[ANN] Uncurried mode in ReScript v11

Hey folks,

We published another sneak-peak article on a new feature that is coming to ReScript v11:

Uncurried mode!


This feature is actually part of ReScript 11 since about half a year now. It is also the new default going forward. As the article mentions, you will still be able to use auto-currying in ReScript 11, but uncurried is a better fit for new developers with mainly JS/TS experience.

Please try out ReScript 11 in your codebases and help us with feedback, that would be really great!

How to use uncurried mode

  1. Install ReScript 11 in your project
    npm i rescript@next
  2. Don’t opt out from uncurried mode :slight_smile:

Happy Hacking!


Is the add(5, _) (or add(_, 5)) syntax discouraged? It enables some patterns that ... doesn’t, so maybe it’s worth mentioning as yet another tool for point-free programming?


No, it’s not discouraged at all. I forgot about it and so did my reviewers, apparently.
You are right, it needs some mention in the blogpost.


Ok, so to be clear, the _ syntax got a bit nerfed. If you want to partially apply everything but one parameter, it works the same. But if there are multiple parameters, you need to use the spread syntax now.

So while this works in both curried and uncurried mode:

let add = (a, b) => a + b
let addFive = add(5, _)

this only works in curried mode

let sum = (a, b, c) => a + b + c
let sumWith5 = sum(5, _)
let _ = sumWith5(1, 2)

and this only uncurried

let sum = (a, b, c) => a + b + c
let sumWith5 = sum(5, ...)
let _ = sumWith5(1, 2)

It was always the case that _ can only be used once.
Or rather, the implementation was never intended for multiple _ and replaces each one with the same value.


Would it be a nice addition in later versions?

I just want to say the syntax ya’ll have chosen represents currying so perfectly. Looking forward to 11, I know I’ve been burned a couple times with the let _ = forgotSecondArg(x)


Overal I like currying but I did experience unexpected behavior several times while writing bindings without disabling it.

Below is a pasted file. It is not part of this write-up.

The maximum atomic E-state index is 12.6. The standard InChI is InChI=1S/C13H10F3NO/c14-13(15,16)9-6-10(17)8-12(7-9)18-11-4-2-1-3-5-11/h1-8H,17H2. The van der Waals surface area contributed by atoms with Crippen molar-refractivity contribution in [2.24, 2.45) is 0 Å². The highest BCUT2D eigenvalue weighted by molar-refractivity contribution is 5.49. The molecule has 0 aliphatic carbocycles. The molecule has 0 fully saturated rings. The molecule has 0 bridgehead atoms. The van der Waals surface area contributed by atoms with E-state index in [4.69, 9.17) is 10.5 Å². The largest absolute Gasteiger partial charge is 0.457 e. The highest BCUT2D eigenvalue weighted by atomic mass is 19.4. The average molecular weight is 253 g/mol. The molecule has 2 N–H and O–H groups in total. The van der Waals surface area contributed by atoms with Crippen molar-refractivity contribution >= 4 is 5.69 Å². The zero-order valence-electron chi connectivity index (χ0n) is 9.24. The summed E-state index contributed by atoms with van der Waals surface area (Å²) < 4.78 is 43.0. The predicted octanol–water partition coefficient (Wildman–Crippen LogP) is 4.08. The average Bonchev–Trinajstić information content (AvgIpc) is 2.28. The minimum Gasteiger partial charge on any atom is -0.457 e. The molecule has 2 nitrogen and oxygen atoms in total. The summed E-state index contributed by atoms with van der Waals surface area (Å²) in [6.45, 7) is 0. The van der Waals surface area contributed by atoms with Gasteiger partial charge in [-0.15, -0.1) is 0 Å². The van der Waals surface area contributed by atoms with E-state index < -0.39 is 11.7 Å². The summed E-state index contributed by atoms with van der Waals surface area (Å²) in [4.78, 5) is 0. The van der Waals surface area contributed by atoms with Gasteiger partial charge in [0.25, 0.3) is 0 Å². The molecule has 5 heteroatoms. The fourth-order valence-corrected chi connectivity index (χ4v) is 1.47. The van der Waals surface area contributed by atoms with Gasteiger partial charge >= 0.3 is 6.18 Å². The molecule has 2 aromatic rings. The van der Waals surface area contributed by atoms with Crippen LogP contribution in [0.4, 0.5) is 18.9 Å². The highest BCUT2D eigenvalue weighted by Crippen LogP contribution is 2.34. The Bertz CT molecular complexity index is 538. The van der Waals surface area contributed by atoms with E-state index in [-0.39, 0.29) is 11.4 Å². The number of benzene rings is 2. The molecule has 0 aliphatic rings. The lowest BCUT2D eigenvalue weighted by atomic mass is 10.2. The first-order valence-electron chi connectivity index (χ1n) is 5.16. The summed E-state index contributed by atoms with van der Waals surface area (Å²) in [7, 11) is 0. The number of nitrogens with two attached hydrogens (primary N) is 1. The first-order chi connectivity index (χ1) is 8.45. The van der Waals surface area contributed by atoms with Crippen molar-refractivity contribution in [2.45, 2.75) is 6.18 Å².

I have mixed fillings about uncurried mode but on other hand partial application is still possible and annotation is more explicit… and final unit was sometimes weird.
I’m happy to give the new mode a try :smile:


I played a bit with it. I was afraid it would break a typical Rescript application, but it seems it won’t.

If functions are not curried by default I wonder if these are still going to work:

[1, 2, 3]->Js.Array2.map(x => x + 1)

But fortunately, it works, so thankfully the biggest Rescript feature is preserved :smiley:
To be honest, after depreciating pipe operators other than -> I always feel fearful about changes that may affect the remaining piping capabilities that in my opinion are essential to Rescript appeal. Especially because many modules are not rewritten to “data first” and it’s more practical to use Js.Array2 then Js.Array, but in many situations, it requires additional “boilerplate” with the underscore (ie. Some("test")->(Js.Option.map(x => x ++ "2", _))).
Having these underscore everywhere would be a nightmare.

If defined like this:

let p = Js.Array2.map(_, x => x + 1)
let res2 = [1, 2, 3]->p

Is kinda of fine, but I wonder how it works, that for pipes it’s somehow curried while for partially executed functions it doesn’t? :thinking:

By the way, I recommend you to start using rescript-core instead of the Js module.


As the uncurried mode side effect, passing a function as a callback is no longer possible.
This doesn’t work (with message: This function is a curried function where an uncurried function is expected):


It has to be defined this way:


This is a specific of built-in modules, which will probably be fixed in later versions (v11.x or v12).
As a work around I suggest you to use rescript-core instead of the Js/Belt modules.